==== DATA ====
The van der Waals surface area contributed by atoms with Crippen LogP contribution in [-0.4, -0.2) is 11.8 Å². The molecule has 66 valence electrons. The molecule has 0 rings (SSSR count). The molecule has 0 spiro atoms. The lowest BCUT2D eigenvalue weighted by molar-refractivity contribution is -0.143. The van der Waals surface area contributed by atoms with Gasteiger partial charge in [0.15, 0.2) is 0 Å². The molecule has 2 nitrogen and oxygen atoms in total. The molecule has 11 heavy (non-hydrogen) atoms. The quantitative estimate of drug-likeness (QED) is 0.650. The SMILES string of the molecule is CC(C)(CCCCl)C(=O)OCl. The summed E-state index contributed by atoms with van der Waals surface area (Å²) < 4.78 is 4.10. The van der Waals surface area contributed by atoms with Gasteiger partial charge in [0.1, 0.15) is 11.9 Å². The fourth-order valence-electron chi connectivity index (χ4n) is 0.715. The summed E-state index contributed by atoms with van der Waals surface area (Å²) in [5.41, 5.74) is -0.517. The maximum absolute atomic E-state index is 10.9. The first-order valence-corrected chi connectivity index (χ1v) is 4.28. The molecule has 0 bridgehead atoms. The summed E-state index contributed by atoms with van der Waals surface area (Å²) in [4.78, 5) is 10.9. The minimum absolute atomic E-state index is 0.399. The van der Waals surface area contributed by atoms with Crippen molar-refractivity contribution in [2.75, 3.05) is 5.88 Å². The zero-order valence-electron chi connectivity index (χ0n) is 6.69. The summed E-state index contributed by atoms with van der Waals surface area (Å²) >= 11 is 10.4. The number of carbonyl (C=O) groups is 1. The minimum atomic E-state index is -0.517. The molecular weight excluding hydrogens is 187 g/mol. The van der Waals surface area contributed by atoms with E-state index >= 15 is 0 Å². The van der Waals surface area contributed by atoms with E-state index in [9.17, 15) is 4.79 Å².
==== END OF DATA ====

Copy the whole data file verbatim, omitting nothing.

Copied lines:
The van der Waals surface area contributed by atoms with Crippen LogP contribution in [-0.4, -0.2) is 11.8 Å². The molecule has 66 valence electrons. The molecule has 0 rings (SSSR count). The molecule has 0 spiro atoms. The lowest BCUT2D eigenvalue weighted by molar-refractivity contribution is -0.143. The van der Waals surface area contributed by atoms with Gasteiger partial charge in [0.15, 0.2) is 0 Å². The molecule has 2 nitrogen and oxygen atoms in total. The molecule has 11 heavy (non-hydrogen) atoms. The quantitative estimate of drug-likeness (QED) is 0.650. The SMILES string of the molecule is CC(C)(CCCCl)C(=O)OCl. The summed E-state index contributed by atoms with van der Waals surface area (Å²) < 4.78 is 4.10. The van der Waals surface area contributed by atoms with Gasteiger partial charge in [0.1, 0.15) is 11.9 Å². The fourth-order valence-electron chi connectivity index (χ4n) is 0.715. The summed E-state index contributed by atoms with van der Waals surface area (Å²) in [5.41, 5.74) is -0.517. The maximum absolute atomic E-state index is 10.9. The first-order valence-corrected chi connectivity index (χ1v) is 4.28. The molecule has 0 bridgehead atoms. The summed E-state index contributed by atoms with van der Waals surface area (Å²) in [4.78, 5) is 10.9. The minimum absolute atomic E-state index is 0.399. The van der Waals surface area contributed by atoms with Crippen molar-refractivity contribution in [2.75, 3.05) is 5.88 Å². The zero-order valence-electron chi connectivity index (χ0n) is 6.69. The summed E-state index contributed by atoms with van der Waals surface area (Å²) >= 11 is 10.4. The number of carbonyl (C=O) groups is 1. The minimum atomic E-state index is -0.517. The molecular weight excluding hydrogens is 187 g/mol. The van der Waals surface area contributed by atoms with E-state index >= 15 is 0 Å². The van der Waals surface area contributed by atoms with E-state index in [9.17, 15) is 4.79 Å².